Census II Report on Open Source Software
The Linux Foundation and the Laboratory for Innovation Science at Harvard have just released a new report: “Vulnerabilities in the Core: Preliminary Report and Census II of Open Source Software” by Frank Nagle, Jessica Wilkerson, James Dana, and Jennifer L. Hoffman, 2020-02-14. Just click on “Download Report” when you get there. A summary is available from Harvard. Here’s a quick introduction to the paper.
Their long-term goal is to figure out what FOSS packages are most critical through data analysis. This turns out to extremely difficult, as discussed in the paper, and they expressly state that their current results “cannot - and do not purport to - be a definitive claim of which FOSS packages are the most critical”. That said, they have developed a method as a “proof of concept” to start working towards that answer.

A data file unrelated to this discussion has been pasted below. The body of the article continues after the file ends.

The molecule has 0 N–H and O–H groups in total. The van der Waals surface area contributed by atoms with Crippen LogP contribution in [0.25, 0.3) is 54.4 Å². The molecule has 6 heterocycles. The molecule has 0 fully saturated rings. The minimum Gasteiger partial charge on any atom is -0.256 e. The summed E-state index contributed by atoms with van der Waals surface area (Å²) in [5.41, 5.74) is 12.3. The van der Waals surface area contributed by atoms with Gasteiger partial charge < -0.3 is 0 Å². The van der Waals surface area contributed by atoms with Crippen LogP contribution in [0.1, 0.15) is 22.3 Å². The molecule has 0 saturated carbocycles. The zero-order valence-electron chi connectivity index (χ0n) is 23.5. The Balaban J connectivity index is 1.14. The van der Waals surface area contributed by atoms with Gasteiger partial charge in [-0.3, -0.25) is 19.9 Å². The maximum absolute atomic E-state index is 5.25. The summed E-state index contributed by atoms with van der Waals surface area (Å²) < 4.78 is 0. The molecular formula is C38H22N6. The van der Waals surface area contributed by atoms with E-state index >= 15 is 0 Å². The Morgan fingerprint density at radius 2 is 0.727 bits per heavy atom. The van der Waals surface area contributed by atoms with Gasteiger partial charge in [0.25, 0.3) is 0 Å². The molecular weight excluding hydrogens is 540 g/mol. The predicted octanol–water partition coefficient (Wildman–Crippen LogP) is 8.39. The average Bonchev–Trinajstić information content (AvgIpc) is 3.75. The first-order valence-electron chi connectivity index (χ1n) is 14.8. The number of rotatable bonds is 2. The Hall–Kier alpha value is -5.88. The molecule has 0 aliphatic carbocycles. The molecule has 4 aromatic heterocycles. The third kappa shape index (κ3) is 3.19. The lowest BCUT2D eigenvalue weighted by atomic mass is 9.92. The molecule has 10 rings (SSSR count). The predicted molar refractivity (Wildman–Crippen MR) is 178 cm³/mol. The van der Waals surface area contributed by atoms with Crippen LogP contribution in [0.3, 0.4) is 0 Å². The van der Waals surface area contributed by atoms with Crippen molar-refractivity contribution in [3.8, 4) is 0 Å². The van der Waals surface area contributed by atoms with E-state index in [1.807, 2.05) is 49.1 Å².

They describe their approach in detail. Here’s a quick summary. First they use data from Software Composition Analysis (SCAs) and application security companies, including Snyk and Synopsys Cybersecurity Research Center, to identify components used in actual systems. They then use dependency analysis (via libraries.io) to identify indirect (transitive) dependencies. Finally, they averaged the Z-scores to provide normalized rankings.
Here are some key lessons learned from the report (Chapter 7):
Also, here’s an interesting nugget: “These statistics illustrate an interesting pattern: a high correlation between being employed and being a top contributor to one of the FOSS packages identified as most used.”
I’m on the CII Steering Committee, so I did comment on an earlier draft, but credit goes to the actual authors.
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